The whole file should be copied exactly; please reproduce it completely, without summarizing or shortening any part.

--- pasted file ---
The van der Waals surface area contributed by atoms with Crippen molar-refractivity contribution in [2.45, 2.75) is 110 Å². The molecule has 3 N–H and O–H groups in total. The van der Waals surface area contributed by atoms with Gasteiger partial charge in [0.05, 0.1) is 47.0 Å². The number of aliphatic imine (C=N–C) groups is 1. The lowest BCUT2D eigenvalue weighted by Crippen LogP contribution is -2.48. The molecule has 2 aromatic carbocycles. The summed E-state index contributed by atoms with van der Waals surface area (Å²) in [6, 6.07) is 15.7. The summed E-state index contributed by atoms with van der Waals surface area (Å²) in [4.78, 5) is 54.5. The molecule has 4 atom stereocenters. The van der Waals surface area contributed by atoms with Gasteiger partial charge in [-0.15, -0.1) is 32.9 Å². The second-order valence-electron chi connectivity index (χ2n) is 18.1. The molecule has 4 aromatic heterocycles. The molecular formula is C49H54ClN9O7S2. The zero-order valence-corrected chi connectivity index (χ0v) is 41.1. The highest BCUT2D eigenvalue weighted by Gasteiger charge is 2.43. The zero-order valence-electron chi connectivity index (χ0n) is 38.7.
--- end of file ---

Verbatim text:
The van der Waals surface area contributed by atoms with Crippen molar-refractivity contribution in [2.45, 2.75) is 110 Å². The molecule has 3 N–H and O–H groups in total. The van der Waals surface area contributed by atoms with Gasteiger partial charge in [0.05, 0.1) is 47.0 Å². The number of aliphatic imine (C=N–C) groups is 1. The lowest BCUT2D eigenvalue weighted by Crippen LogP contribution is -2.48. The molecule has 2 aromatic carbocycles. The summed E-state index contributed by atoms with van der Waals surface area (Å²) in [6, 6.07) is 15.7. The summed E-state index contributed by atoms with van der Waals surface area (Å²) in [4.78, 5) is 54.5. The molecule has 4 atom stereocenters. The van der Waals surface area contributed by atoms with Gasteiger partial charge in [-0.15, -0.1) is 32.9 Å². The second-order valence-electron chi connectivity index (χ2n) is 18.1. The molecule has 4 aromatic heterocycles. The molecular formula is C49H54ClN9O7S2. The zero-order valence-corrected chi connectivity index (χ0v) is 41.1. The highest BCUT2D eigenvalue weighted by Gasteiger charge is 2.43. The zero-order valence-electron chi connectivity index (χ0n) is 38.7.